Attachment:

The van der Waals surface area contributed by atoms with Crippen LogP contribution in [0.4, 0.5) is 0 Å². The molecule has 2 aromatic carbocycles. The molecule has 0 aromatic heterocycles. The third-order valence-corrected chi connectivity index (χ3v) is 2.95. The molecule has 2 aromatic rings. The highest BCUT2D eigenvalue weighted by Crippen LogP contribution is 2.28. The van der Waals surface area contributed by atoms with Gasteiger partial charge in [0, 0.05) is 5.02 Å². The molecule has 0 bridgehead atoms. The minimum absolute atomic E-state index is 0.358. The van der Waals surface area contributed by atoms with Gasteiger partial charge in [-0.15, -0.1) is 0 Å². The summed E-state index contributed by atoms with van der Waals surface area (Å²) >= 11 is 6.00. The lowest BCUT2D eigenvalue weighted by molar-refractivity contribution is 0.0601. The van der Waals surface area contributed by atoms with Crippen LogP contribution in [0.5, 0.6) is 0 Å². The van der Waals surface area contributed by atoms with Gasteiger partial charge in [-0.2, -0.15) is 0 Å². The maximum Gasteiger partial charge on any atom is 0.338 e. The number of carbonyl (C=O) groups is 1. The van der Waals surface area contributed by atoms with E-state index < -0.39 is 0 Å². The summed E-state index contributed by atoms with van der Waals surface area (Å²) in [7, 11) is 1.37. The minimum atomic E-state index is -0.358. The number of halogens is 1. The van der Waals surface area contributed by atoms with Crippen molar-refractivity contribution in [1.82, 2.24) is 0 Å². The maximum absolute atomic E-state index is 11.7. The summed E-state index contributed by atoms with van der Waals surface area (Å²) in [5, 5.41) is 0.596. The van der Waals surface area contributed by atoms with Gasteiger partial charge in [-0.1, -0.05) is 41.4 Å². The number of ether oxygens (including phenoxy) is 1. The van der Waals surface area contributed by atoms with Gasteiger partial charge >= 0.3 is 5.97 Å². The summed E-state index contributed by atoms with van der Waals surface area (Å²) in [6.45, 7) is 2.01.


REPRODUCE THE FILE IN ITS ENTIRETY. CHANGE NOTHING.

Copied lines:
The van der Waals surface area contributed by atoms with Crippen LogP contribution in [0.4, 0.5) is 0 Å². The molecule has 2 aromatic carbocycles. The molecule has 0 aromatic heterocycles. The third-order valence-corrected chi connectivity index (χ3v) is 2.95. The molecule has 2 aromatic rings. The highest BCUT2D eigenvalue weighted by Crippen LogP contribution is 2.28. The van der Waals surface area contributed by atoms with Gasteiger partial charge in [0, 0.05) is 5.02 Å². The molecule has 0 bridgehead atoms. The minimum absolute atomic E-state index is 0.358. The van der Waals surface area contributed by atoms with Gasteiger partial charge in [-0.15, -0.1) is 0 Å². The summed E-state index contributed by atoms with van der Waals surface area (Å²) >= 11 is 6.00. The lowest BCUT2D eigenvalue weighted by molar-refractivity contribution is 0.0601. The van der Waals surface area contributed by atoms with Crippen LogP contribution in [0.5, 0.6) is 0 Å². The van der Waals surface area contributed by atoms with Gasteiger partial charge in [-0.2, -0.15) is 0 Å². The maximum Gasteiger partial charge on any atom is 0.338 e. The number of carbonyl (C=O) groups is 1. The van der Waals surface area contributed by atoms with E-state index < -0.39 is 0 Å². The summed E-state index contributed by atoms with van der Waals surface area (Å²) in [7, 11) is 1.37. The minimum atomic E-state index is -0.358. The number of halogens is 1. The van der Waals surface area contributed by atoms with Crippen molar-refractivity contribution in [1.82, 2.24) is 0 Å². The maximum absolute atomic E-state index is 11.7. The summed E-state index contributed by atoms with van der Waals surface area (Å²) in [5, 5.41) is 0.596. The van der Waals surface area contributed by atoms with Gasteiger partial charge in [-0.1, -0.05) is 41.4 Å². The number of ether oxygens (including phenoxy) is 1. The van der Waals surface area contributed by atoms with Gasteiger partial charge >= 0.3 is 5.97 Å². The summed E-state index contributed by atoms with van der Waals surface area (Å²) in [6.45, 7) is 2.01.